Chairman Beach asked about the distance between the cutting line and the property line. It was explained that there is a 40-foot building setback and the swale is within that 40 feet.
Chairman Beach said that even small amounts of nutrients can devastate the ecosystem, and asked if there could be a 75- to100-foot no-cut zone beyond the property line since there is very little vegetation around the area. Mr. Ferrero stated that they are not encroaching upon the 100-foot buffer zone within Hazel Meadow Pond.

Commissioner Nowak asked about the wildlife corridor to the west side on Bushy Hill. He asked where the wildlife corridor would be for smaller wildlife such as turkeys, etc.
Mr. Klein answered that the area near Bushy Hill is residential development and that, if small wildlife can move through that area, they will be able to move through the corridor Mr. Nowak speaks about. He stated that it is surprising how tolerant many of the species have become. Mr. Nowak stated that the proposed units are much closer together (18-25 feet apart) than the 1+ acre residential houses where it is easier for animals to navigate. Mr. Klein answered that the property provides more open space. Chairman Beach noted that most of the open space is wetland and couldn’t be built on anyway.

Commissioner Miller asked if the wildlife corridor could be opened up more along Stratton Brook road. A discussion about that ensued.

Chairman Beach asked about possible space available along the road for bio-remediation to reduce the development by 75 feet. Mr. Ferrero said that they don’t want to clear so much vegetation along the road that it opens up a view to and from those units. Chairman Beach applauded their decision to include a buffer along Stratton Brook, but said that, if there were one or two spots, it would help with the hydraulic plan. Commissioner Bucknam said that. if the path is lowered to 80’or 60’ from 100' there will not be much room for wildlife refuge. Mr. Merriam stated that it would be virtually impossible to relocate it.

Commissioner Nowak asked about plantings, and Mr. Ferrero stated they do not currently have a landscape plan, but do know that it will include indigenous species.

Commissioner Miller asked about slope stabilization measures being taken. Mr. Ferrero explained they have gravel slopes. They will rough cut some slopes, stabilize them with erosion control mats and reforest them with Mr. Klein’s help.

Chairman Beach asked about retaining walls. Mr. Ferrero said they will not be using mass retaining walls anywhere on the site, but there are a number of walkout basements. It will be up to the owner whether they wish to have slopes or build 4- to 5-foot high retaining walls instead. On one main slope they proposed building a wall, but it would have been a 6-foot wall, which would be monstrous.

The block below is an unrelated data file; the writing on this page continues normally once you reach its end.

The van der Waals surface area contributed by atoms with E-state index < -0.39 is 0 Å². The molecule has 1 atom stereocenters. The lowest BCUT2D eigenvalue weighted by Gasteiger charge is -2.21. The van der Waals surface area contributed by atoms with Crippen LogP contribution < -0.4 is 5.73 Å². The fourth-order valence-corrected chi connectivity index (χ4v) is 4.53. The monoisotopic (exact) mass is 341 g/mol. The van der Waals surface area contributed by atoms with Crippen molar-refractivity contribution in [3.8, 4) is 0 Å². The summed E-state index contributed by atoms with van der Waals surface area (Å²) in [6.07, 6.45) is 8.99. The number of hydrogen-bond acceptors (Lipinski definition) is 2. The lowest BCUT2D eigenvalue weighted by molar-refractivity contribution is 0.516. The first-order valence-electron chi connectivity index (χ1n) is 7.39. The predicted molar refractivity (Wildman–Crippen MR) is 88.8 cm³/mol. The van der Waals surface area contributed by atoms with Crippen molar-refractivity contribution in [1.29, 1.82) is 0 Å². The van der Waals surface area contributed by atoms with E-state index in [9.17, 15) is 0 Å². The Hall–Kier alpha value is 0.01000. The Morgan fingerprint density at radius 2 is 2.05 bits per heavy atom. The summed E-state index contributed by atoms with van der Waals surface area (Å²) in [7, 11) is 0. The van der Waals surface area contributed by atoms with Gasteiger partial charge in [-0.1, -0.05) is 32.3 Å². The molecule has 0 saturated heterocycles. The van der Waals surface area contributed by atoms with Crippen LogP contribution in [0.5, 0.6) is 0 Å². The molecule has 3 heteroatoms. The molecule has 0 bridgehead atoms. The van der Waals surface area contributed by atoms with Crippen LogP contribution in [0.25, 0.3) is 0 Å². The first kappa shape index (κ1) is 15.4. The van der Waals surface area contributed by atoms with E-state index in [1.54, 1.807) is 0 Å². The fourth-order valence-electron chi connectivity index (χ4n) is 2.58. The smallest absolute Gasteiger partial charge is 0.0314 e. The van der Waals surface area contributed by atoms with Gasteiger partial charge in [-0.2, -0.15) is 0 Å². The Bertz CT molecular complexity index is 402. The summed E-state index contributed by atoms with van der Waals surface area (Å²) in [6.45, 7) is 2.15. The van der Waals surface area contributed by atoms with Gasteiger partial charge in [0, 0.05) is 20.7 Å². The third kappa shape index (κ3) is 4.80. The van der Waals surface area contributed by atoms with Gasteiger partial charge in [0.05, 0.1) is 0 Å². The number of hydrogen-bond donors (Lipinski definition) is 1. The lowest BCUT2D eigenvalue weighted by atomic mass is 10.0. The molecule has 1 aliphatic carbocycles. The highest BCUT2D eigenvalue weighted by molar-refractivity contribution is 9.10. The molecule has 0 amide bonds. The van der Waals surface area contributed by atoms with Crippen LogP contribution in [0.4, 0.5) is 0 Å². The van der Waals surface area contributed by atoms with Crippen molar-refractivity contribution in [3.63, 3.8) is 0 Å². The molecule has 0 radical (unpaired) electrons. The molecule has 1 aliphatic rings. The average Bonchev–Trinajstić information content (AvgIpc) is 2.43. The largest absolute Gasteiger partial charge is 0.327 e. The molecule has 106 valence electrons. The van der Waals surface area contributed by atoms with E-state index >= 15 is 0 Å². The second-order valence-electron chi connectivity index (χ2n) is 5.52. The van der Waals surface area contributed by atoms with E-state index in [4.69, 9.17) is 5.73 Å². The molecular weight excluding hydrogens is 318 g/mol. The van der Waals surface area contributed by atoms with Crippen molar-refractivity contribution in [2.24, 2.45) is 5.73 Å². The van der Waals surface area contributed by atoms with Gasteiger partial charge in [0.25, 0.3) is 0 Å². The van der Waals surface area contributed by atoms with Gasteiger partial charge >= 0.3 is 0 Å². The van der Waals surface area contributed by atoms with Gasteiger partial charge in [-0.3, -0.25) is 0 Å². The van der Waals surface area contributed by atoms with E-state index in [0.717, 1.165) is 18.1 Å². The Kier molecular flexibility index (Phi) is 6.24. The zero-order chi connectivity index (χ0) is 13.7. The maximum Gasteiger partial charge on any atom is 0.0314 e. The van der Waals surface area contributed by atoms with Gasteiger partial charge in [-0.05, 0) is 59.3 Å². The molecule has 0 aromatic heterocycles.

Based on the discussion so far, Mr. Merriam summarized 5 conditions of approval.
No individual application of herbicides and pesticides by the homeowners. One company will do the lawn maintenance of each unit.
A post-construction site visit by the commission.
Come back with a best-management practices plan using organic materials.
Field markings on the site at sensitive areas/points. These markings indicate that, if materials are applied to that site, they could be damaging to the wetland system.
A 2- to 3-year ongoing post-construction monitoring plan implemented, that would take samples of run off and come back and report to the commission. If there are problems, corrective action will be taken.

Chairman Beach asked if there were some kind of performance bond associated with the post-construction monitoring. Mr. Merriam stated that a bond is a good idea and that, if the commission wishes this, the applicant will look into it.

Chairman Beach asked if the post-construction monitoring could go on for 5 years instead of 2 or 3. Mr. Merriam said that, by monitoring the surface runoff, they will know fairly quickly if any material is getting off the site, and said 3 years seems appropriate.
Chairman Beach said three years is a good timeline.

Mr. Donahue confirmed that the streets are private, and will be maintained by a private company. Chairman Beach said he hopes sump-pump issues are covered by the monitoring and maintenance plan.

Commissioner Miller was concerned about Hazel Meadow Pond and if it could be restored even though the applicant is not “responsible” for it.

Mr. Donahue stated that, as part of the land-use process, the applicant is putting out a revised master plan for the site, which identifies the place reserved for Dyno Nobel, and any other site available. It will show what is allowed and what is likely in the future to come forward to zoning.

Commissioner Winters asked if a wildlife corridor section could be widened a bit. Mr. Ferrero said they could look into that.

At this point in the meeting, Chairman Beach closed the public hearing, since no one was present to speak on the issue. Commissioner Sharpless moved to close the public hearing. Commissioner Bucknam seconded with all in favor.

Commissioner Sharpless stated there should be a good monitoring plan established, and the commission should be specific about what they want to see being monitored.

Chairman Beach said he is concerned about the possibility of nutrient impact on Hazel Meadow, which is a separate issue. Within the site itself, he is concerned about any evidence of nutrient loading in the second brook. A question was asked of how the water going into Hazel Meadow would be monitored. There was a discussion about how the commission could monitor the Hazel Meadow. Mr. Donahue said that they would seek permission on behalf of the commission to get a sample of the Pond if they so desired.